Randomized controlled trials have established that mammography reduces breast cancer mortality. However, mammography is less effective in women with dense breasts.
Expert commentary on Practice Bulletin #164: Diagnosis and Management of Benign Breast Disorders.
A new report from The American Cancer Society shows that in every US state, breast cancer incidence rates are higher in non-Hispanic white (NHW) women than in non-Hispanic black (NHB) women, but rates of death from the disease, however, are higher in NHB women than in NHW women. Also: Is second-stage labor longer with epidural analgesia? Plus, a study finds that ovarian reserve biomarkers are not associated with fertility.
One study looks at whether or not women with histories of breast or ovarian cancer are receiving necessary genetic testing. Plus: Can in-office hysteroscopy reliably evaluate uterine pathology? Also, researchers say mammographic density changes should be monitored in patients undergoing hormone therapy as a possible indicator of breast cancer.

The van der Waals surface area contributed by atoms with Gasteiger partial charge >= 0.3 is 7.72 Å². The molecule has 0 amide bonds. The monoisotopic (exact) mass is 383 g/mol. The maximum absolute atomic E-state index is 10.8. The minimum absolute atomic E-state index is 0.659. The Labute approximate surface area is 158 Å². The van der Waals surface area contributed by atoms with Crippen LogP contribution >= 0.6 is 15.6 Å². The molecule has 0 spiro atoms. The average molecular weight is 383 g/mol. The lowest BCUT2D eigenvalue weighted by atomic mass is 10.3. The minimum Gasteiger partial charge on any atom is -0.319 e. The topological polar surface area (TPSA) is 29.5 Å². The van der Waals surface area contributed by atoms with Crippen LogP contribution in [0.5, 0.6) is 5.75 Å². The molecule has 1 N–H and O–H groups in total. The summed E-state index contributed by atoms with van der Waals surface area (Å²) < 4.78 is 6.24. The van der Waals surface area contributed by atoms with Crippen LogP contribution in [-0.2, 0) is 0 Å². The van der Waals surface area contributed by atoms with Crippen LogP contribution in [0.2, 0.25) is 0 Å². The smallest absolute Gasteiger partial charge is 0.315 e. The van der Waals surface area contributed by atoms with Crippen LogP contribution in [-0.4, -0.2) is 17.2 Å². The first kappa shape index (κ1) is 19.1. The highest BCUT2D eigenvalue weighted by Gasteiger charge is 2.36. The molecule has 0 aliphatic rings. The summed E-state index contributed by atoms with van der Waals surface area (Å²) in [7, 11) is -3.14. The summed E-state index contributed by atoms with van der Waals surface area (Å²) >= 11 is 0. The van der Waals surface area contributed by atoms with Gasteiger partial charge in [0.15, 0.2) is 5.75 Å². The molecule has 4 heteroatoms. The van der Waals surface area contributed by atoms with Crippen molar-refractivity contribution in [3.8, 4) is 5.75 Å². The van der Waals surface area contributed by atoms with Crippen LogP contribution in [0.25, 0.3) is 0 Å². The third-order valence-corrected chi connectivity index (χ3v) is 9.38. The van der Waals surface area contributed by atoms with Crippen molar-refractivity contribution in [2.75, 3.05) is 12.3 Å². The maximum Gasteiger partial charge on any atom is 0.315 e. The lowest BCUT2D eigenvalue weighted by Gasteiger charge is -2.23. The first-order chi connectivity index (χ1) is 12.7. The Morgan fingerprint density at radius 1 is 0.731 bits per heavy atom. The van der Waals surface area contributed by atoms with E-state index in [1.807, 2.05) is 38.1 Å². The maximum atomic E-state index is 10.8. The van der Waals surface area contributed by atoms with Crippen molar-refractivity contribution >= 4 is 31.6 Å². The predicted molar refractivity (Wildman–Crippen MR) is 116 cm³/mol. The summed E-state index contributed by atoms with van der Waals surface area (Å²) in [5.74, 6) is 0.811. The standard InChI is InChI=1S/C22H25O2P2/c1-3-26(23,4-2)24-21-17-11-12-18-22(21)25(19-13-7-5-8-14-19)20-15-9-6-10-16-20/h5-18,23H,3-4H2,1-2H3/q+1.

Is this the next wave of medical professional liability lawsuits?
A study looks at who is being tested for BRCA mutations as testing becomes more common. Also, a look at the impact of Zika virus on birth defects using benchmark data. Plus: How is the United States doing with infant mortality?
We read with interest the article “Breast density laws: Are you in compliance?” [December 2016 Contemporary OB/GYN]. We appreciated the perspective of our gynecologist colleagues. We would like to help clarify and give context to some of the information in the article.
A study looks at the effectiveness of a dendritic cell vaccine in early-stage HER2-positive breast cancer. Plus: A look at whether fish oil consumed during pregnancy reduces the risk of asthma in offspring.
Meant to alert women that breast cancer may be more difficult to detect, the laws confuse physicians and patients alike.